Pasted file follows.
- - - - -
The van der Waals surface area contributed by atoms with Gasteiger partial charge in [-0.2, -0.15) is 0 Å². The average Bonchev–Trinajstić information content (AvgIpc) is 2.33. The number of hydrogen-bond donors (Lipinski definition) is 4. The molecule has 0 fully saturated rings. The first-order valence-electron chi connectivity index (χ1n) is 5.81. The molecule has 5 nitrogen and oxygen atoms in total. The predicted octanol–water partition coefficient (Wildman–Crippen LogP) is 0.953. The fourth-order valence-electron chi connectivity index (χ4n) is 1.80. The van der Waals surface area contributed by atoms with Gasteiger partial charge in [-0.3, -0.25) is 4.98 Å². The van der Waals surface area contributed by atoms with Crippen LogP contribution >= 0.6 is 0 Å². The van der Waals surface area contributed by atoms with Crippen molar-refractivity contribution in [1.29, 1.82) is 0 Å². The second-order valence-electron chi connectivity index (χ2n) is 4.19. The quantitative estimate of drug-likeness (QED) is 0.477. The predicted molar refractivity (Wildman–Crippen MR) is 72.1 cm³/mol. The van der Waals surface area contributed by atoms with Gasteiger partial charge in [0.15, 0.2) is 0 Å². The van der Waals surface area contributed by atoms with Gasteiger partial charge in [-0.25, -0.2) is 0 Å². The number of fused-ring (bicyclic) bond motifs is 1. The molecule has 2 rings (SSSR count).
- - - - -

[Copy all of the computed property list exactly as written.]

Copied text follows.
The van der Waals surface area contributed by atoms with Gasteiger partial charge in [-0.2, -0.15) is 0 Å². The average Bonchev–Trinajstić information content (AvgIpc) is 2.33. The number of hydrogen-bond donors (Lipinski definition) is 4. The molecule has 0 fully saturated rings. The first-order valence-electron chi connectivity index (χ1n) is 5.81. The molecule has 5 nitrogen and oxygen atoms in total. The predicted octanol–water partition coefficient (Wildman–Crippen LogP) is 0.953. The fourth-order valence-electron chi connectivity index (χ4n) is 1.80. The van der Waals surface area contributed by atoms with Gasteiger partial charge in [-0.3, -0.25) is 4.98 Å². The van der Waals surface area contributed by atoms with Crippen LogP contribution >= 0.6 is 0 Å². The van der Waals surface area contributed by atoms with Crippen molar-refractivity contribution in [1.29, 1.82) is 0 Å². The second-order valence-electron chi connectivity index (χ2n) is 4.19. The quantitative estimate of drug-likeness (QED) is 0.477. The predicted molar refractivity (Wildman–Crippen MR) is 72.1 cm³/mol. The van der Waals surface area contributed by atoms with Gasteiger partial charge in [0.15, 0.2) is 0 Å². The van der Waals surface area contributed by atoms with Gasteiger partial charge in [-0.25, -0.2) is 0 Å². The number of fused-ring (bicyclic) bond motifs is 1. The molecule has 2 rings (SSSR count).